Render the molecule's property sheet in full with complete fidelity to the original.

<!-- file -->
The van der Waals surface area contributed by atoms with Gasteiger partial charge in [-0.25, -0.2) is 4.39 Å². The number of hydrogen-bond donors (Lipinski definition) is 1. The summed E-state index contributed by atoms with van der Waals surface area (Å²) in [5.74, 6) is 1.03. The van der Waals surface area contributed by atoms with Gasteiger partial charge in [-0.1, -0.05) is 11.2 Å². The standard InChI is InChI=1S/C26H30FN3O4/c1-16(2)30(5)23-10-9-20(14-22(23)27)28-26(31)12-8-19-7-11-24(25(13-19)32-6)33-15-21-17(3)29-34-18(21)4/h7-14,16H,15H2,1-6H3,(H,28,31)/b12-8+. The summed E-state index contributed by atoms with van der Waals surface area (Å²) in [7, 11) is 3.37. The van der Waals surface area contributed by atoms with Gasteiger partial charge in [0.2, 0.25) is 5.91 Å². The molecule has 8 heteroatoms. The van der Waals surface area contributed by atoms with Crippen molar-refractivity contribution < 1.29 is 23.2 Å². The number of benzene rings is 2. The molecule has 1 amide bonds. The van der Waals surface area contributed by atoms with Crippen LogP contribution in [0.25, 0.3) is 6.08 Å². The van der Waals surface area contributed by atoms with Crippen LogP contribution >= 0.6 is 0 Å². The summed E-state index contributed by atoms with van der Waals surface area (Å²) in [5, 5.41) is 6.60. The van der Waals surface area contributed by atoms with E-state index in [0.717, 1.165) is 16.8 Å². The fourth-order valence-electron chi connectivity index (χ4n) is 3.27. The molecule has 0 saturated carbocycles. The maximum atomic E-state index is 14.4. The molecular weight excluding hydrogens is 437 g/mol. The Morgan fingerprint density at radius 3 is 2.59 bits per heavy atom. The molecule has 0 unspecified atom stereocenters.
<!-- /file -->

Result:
The van der Waals surface area contributed by atoms with Gasteiger partial charge in [-0.25, -0.2) is 4.39 Å². The number of hydrogen-bond donors (Lipinski definition) is 1. The summed E-state index contributed by atoms with van der Waals surface area (Å²) in [5.74, 6) is 1.03. The van der Waals surface area contributed by atoms with Gasteiger partial charge in [-0.1, -0.05) is 11.2 Å². The standard InChI is InChI=1S/C26H30FN3O4/c1-16(2)30(5)23-10-9-20(14-22(23)27)28-26(31)12-8-19-7-11-24(25(13-19)32-6)33-15-21-17(3)29-34-18(21)4/h7-14,16H,15H2,1-6H3,(H,28,31)/b12-8+. The summed E-state index contributed by atoms with van der Waals surface area (Å²) in [7, 11) is 3.37. The van der Waals surface area contributed by atoms with Gasteiger partial charge in [0.2, 0.25) is 5.91 Å². The molecule has 8 heteroatoms. The van der Waals surface area contributed by atoms with Crippen molar-refractivity contribution < 1.29 is 23.2 Å². The number of benzene rings is 2. The molecule has 1 amide bonds. The van der Waals surface area contributed by atoms with Crippen LogP contribution in [0.25, 0.3) is 6.08 Å². The van der Waals surface area contributed by atoms with Crippen LogP contribution >= 0.6 is 0 Å². The summed E-state index contributed by atoms with van der Waals surface area (Å²) in [5, 5.41) is 6.60. The van der Waals surface area contributed by atoms with E-state index in [0.717, 1.165) is 16.8 Å². The fourth-order valence-electron chi connectivity index (χ4n) is 3.27. The molecule has 0 saturated carbocycles. The maximum atomic E-state index is 14.4. The molecular weight excluding hydrogens is 437 g/mol. The Morgan fingerprint density at radius 3 is 2.59 bits per heavy atom. The molecule has 0 unspecified atom stereocenters.